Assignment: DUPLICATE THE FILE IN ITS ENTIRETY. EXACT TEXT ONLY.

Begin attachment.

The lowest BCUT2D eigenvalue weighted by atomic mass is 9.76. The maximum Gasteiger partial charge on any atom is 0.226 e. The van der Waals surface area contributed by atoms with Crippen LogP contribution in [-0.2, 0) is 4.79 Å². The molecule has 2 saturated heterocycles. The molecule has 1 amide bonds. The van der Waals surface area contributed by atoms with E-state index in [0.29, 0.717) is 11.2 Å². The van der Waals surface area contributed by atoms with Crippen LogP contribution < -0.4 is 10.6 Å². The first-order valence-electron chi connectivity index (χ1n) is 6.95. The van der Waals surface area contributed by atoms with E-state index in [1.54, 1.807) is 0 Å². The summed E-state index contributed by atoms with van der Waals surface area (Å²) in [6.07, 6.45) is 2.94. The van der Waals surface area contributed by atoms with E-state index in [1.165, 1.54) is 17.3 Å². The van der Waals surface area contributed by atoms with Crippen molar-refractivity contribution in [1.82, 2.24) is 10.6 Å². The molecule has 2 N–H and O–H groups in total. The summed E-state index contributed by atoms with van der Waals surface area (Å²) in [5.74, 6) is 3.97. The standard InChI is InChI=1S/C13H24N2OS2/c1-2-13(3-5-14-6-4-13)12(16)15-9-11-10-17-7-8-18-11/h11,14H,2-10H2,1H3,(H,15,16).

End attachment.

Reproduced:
The lowest BCUT2D eigenvalue weighted by atomic mass is 9.76. The maximum Gasteiger partial charge on any atom is 0.226 e. The van der Waals surface area contributed by atoms with Crippen LogP contribution in [-0.2, 0) is 4.79 Å². The molecule has 2 saturated heterocycles. The molecule has 1 amide bonds. The van der Waals surface area contributed by atoms with E-state index in [0.29, 0.717) is 11.2 Å². The van der Waals surface area contributed by atoms with Crippen LogP contribution < -0.4 is 10.6 Å². The first-order valence-electron chi connectivity index (χ1n) is 6.95. The van der Waals surface area contributed by atoms with E-state index in [1.54, 1.807) is 0 Å². The summed E-state index contributed by atoms with van der Waals surface area (Å²) in [6.07, 6.45) is 2.94. The van der Waals surface area contributed by atoms with E-state index in [1.165, 1.54) is 17.3 Å². The van der Waals surface area contributed by atoms with Crippen molar-refractivity contribution in [1.82, 2.24) is 10.6 Å². The molecule has 2 N–H and O–H groups in total. The summed E-state index contributed by atoms with van der Waals surface area (Å²) in [5.74, 6) is 3.97. The standard InChI is InChI=1S/C13H24N2OS2/c1-2-13(3-5-14-6-4-13)12(16)15-9-11-10-17-7-8-18-11/h11,14H,2-10H2,1H3,(H,15,16).